The spell system in the game is the usual RPG fair of fire a spell wait for the cooldown to tick and it deducts a certain amount of faith (mana or ‘x name’ for spell resource). The creation of the spells within the game is pretty cool. You basically pick up a lot of different types of runestones within the world from monster drops or chests, and then combine them into an offensive or defensive spell. Each runestone has its own specific type of effect that changes depending on what type of spell you wish I.E a rune may give +2 fire resistance as a defensive spell or +16 fire damage as an offensive spell. You can combine up to 6 runestones to create a spell; however this increases the overall faith cost of the spell. When creating a spell you also have the choice of choosing which level of the spell you wish it to be. This is dependent on your characters level (won’t go over your current level) and increases the effects of the spell whilst also increasing faith cost. There are other types of runestones such as ones for unlocking chests and creating magical bridges via mini puzzles I won’t go into detail here as some people might want to work it out for themselves.
This RPG, like almost every other RPG, has a character statistic sheet and a set of character skills. The characters main stats consist of strength, dexterity, vitality, charisma and intelligence all pretty standard and do exactly what you’d expect from them! There are of course sub stats that these influence in various ways; attack, defence, various resistances etc. These stats are also influenced by the equipment that your character can find or buy along his journeys. There are also skills within the game which come under the overhead categories of weapon, creature lore, crafting, gathering, resistance and divine. Most of these are self-explanatory except for divine which basically increases your faith regeneration and perhaps creature lore which helps the addition of enemy lore (weaknesses, strengths etc) to your bestiary. Every level you gain 9 points to place within your characters skills and 1 point to place in your characters stats.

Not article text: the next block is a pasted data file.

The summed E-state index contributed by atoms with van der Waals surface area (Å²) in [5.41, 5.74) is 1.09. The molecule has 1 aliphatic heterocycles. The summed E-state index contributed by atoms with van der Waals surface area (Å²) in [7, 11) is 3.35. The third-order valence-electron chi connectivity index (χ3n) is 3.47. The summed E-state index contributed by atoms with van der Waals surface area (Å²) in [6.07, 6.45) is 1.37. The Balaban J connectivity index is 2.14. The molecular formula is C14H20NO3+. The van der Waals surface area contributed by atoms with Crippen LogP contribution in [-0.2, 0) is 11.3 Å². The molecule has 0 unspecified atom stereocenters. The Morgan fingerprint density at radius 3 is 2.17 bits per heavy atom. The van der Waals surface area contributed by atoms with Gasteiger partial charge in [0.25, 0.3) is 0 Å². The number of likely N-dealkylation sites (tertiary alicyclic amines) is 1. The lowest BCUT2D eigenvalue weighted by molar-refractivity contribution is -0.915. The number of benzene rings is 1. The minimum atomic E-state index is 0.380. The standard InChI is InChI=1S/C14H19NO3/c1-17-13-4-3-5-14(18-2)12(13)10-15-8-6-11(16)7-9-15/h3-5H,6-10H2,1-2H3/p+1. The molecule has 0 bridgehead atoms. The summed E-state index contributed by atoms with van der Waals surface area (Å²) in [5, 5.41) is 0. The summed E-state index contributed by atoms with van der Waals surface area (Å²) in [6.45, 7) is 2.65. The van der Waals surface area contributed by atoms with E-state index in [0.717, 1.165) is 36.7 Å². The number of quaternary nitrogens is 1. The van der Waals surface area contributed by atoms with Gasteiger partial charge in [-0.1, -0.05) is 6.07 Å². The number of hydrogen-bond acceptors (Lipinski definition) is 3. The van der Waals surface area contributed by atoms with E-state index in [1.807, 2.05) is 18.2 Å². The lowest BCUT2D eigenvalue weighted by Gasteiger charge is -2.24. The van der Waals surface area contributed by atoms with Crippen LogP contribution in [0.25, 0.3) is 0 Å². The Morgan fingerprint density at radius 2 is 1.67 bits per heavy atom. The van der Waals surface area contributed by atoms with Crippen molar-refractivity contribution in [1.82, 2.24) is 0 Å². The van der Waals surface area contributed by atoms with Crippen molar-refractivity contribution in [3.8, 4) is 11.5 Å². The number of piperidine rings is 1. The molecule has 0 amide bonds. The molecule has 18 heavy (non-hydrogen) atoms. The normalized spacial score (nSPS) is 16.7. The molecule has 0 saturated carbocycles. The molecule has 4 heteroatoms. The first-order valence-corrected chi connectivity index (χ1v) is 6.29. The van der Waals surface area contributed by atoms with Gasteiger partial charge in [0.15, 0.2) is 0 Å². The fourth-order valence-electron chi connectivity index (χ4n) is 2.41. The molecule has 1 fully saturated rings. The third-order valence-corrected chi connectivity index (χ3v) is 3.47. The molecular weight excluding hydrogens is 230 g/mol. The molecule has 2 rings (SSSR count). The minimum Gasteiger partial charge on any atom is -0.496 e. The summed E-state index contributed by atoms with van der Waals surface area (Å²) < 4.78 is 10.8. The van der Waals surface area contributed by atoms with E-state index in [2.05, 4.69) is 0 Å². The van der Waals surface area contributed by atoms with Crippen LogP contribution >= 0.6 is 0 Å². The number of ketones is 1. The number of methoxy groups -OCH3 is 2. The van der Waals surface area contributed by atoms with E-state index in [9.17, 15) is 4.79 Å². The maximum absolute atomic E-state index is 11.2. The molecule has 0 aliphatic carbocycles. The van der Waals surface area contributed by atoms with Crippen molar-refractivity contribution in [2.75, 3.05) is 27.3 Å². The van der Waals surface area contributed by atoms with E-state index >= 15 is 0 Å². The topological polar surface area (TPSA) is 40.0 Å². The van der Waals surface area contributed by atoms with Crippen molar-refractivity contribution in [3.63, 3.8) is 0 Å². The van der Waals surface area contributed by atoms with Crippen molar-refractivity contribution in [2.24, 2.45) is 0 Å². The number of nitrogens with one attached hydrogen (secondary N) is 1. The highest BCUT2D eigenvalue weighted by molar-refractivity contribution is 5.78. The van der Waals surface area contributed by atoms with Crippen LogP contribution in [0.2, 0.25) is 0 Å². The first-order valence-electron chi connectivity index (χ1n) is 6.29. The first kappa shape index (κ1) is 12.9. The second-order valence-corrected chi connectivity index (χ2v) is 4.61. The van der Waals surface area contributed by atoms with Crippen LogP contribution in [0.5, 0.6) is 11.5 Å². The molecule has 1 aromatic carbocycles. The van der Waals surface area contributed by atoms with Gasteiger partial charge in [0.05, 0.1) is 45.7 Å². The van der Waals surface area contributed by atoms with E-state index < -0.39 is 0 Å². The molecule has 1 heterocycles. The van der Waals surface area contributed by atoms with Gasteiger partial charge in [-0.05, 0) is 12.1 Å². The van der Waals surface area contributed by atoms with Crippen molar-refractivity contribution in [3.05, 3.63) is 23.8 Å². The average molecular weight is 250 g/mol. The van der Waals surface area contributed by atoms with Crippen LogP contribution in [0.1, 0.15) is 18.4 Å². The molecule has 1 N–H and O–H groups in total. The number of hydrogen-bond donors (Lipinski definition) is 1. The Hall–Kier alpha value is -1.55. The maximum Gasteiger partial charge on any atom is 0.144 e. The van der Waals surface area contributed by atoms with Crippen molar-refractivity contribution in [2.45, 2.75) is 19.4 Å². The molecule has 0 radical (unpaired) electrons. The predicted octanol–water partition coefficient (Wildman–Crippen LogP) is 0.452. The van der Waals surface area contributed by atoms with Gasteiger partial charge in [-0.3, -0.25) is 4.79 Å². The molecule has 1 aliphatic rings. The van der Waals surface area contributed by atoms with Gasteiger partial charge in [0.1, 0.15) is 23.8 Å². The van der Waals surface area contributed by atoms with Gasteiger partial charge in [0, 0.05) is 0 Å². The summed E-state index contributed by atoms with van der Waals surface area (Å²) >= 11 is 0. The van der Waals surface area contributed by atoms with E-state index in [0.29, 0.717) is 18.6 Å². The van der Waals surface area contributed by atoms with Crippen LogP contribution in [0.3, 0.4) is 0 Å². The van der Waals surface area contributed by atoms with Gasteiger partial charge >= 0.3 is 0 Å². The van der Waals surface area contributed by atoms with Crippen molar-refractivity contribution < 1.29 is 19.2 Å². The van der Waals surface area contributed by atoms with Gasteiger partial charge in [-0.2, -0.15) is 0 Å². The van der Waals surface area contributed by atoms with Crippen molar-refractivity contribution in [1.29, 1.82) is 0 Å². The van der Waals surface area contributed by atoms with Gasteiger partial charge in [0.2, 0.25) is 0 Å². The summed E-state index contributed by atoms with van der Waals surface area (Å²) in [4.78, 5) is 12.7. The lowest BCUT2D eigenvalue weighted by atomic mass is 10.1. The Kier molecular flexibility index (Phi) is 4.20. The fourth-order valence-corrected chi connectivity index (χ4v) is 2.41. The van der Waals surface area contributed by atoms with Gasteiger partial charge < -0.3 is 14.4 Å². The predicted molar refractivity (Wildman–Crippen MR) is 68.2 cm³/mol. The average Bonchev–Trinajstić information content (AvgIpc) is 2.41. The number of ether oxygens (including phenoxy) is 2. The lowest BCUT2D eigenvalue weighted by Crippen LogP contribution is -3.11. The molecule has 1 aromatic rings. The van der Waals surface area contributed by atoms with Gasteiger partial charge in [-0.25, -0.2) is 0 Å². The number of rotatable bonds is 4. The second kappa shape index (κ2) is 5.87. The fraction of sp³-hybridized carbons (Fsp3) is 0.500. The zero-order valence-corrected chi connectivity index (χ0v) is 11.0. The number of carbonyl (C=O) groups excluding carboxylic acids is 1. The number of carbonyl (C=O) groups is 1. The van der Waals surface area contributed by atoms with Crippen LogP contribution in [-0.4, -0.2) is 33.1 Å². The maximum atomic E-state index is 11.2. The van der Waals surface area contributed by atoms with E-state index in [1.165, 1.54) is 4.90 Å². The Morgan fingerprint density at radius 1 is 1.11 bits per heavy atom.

The crafting system in the game is pretty extensive with 7 different crafts. Armorsmithing, Cooking, Herbalism, Jewelcrafting, Leatherworking, Metalworking and Weaponsmithing (all pretty self-explanatory). Each have a large list of items you can craft from various materials gathered using the 2 gathering skills or from enemy item drops.
The game unfortunately doesn’t feel that much like an open world game at the start. It’s extremely difficult to get outside of the mostly linear starting area until you grind up a few levels and create a decent spell or two. And a single level in this game can give a considerable jump in difficulty to some enemies for melee combat (again may have just been my build). Combine this with the aforementioned clustered enemies and a respawn system that drops you back to a resurrection point that may or may not be miles away and this gives you a rough world to navigate through in an un-linear fashion during the first dozen levels.
One of the games main selling points is that it runs on an engine that essentially takes away screen loading times. It works reasonably well but unfortunately has the side effect of raising the games hardware requirements to slightly unusual levels for what the game looks like it should be. And since it didn’t run on my laptop I’ve been running it on a slightly above minimum spec PC. At this level it causes slight graphical glitches like some models taking ages to appear.
The audio isn’t exactly exciting. Mostly classical/atmospheric (not the world’s best description I admit) music but it blends in quite well and doesn’t irritate or grate in any way! A lot of the quests are also voice worked to varying degrees of success (voice works always pretty hit and miss though right?). The visual aesthetics suit the game but aren’t impressive. They’re definitely some of the worst I’ve seen in a while and most of the enemy animations aren’t the most fluid looking. So if you’re obsessed with graphics, Legends of Dawn is not the best choice.
Overall this game isn’t very exciting and doesn’t bring much to the table. It’s hard to get immersed in and the combat is pretty dull. This and the frequent crashes make this game hard to recommend to all but the most diehard RPG fans at the £14.99 price tag. However I did find it growing on me after a while so it isn’t all bad, but it wouldn’t be my first choice if I had £14.99 to spare!
2 runestones out of 5